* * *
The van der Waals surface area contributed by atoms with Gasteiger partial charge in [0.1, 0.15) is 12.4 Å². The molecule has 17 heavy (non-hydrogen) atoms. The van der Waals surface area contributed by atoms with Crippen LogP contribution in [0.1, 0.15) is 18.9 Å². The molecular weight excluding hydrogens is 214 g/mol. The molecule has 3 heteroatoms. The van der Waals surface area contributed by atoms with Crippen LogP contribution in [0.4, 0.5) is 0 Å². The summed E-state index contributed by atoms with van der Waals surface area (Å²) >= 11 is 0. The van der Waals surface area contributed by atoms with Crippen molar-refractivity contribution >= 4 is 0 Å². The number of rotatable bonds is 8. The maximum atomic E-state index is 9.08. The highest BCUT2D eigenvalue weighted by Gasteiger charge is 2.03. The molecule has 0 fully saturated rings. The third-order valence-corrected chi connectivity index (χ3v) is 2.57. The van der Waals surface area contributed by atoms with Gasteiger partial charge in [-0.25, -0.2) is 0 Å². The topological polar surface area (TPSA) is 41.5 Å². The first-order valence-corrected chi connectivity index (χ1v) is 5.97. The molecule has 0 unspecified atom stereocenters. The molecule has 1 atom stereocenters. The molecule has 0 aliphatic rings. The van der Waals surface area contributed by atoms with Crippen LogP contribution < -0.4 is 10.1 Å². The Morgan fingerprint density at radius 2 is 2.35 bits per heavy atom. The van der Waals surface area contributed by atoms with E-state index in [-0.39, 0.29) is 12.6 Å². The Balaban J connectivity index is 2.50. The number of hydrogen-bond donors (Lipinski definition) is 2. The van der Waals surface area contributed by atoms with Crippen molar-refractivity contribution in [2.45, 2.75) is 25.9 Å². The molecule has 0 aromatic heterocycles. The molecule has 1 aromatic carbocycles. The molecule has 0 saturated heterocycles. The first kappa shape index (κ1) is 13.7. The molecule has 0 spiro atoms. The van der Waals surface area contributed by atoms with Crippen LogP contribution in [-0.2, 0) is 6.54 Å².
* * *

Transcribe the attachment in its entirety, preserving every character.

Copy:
The van der Waals surface area contributed by atoms with Gasteiger partial charge in [0.1, 0.15) is 12.4 Å². The molecule has 17 heavy (non-hydrogen) atoms. The van der Waals surface area contributed by atoms with Crippen LogP contribution in [0.1, 0.15) is 18.9 Å². The molecular weight excluding hydrogens is 214 g/mol. The molecule has 3 heteroatoms. The van der Waals surface area contributed by atoms with Crippen LogP contribution in [0.4, 0.5) is 0 Å². The summed E-state index contributed by atoms with van der Waals surface area (Å²) >= 11 is 0. The van der Waals surface area contributed by atoms with Crippen molar-refractivity contribution >= 4 is 0 Å². The number of rotatable bonds is 8. The maximum atomic E-state index is 9.08. The highest BCUT2D eigenvalue weighted by Gasteiger charge is 2.03. The molecule has 0 fully saturated rings. The third-order valence-corrected chi connectivity index (χ3v) is 2.57. The van der Waals surface area contributed by atoms with Gasteiger partial charge in [-0.25, -0.2) is 0 Å². The topological polar surface area (TPSA) is 41.5 Å². The first-order valence-corrected chi connectivity index (χ1v) is 5.97. The molecule has 0 unspecified atom stereocenters. The molecule has 1 atom stereocenters. The molecule has 0 aliphatic rings. The van der Waals surface area contributed by atoms with Crippen LogP contribution < -0.4 is 10.1 Å². The Morgan fingerprint density at radius 2 is 2.35 bits per heavy atom. The van der Waals surface area contributed by atoms with E-state index in [-0.39, 0.29) is 12.6 Å². The Balaban J connectivity index is 2.50. The number of hydrogen-bond donors (Lipinski definition) is 2. The van der Waals surface area contributed by atoms with Crippen molar-refractivity contribution in [2.45, 2.75) is 25.9 Å². The molecule has 0 aromatic heterocycles. The molecule has 1 aromatic carbocycles. The molecule has 0 saturated heterocycles. The first kappa shape index (κ1) is 13.7. The molecule has 0 spiro atoms. The van der Waals surface area contributed by atoms with Crippen LogP contribution in [-0.2, 0) is 6.54 Å².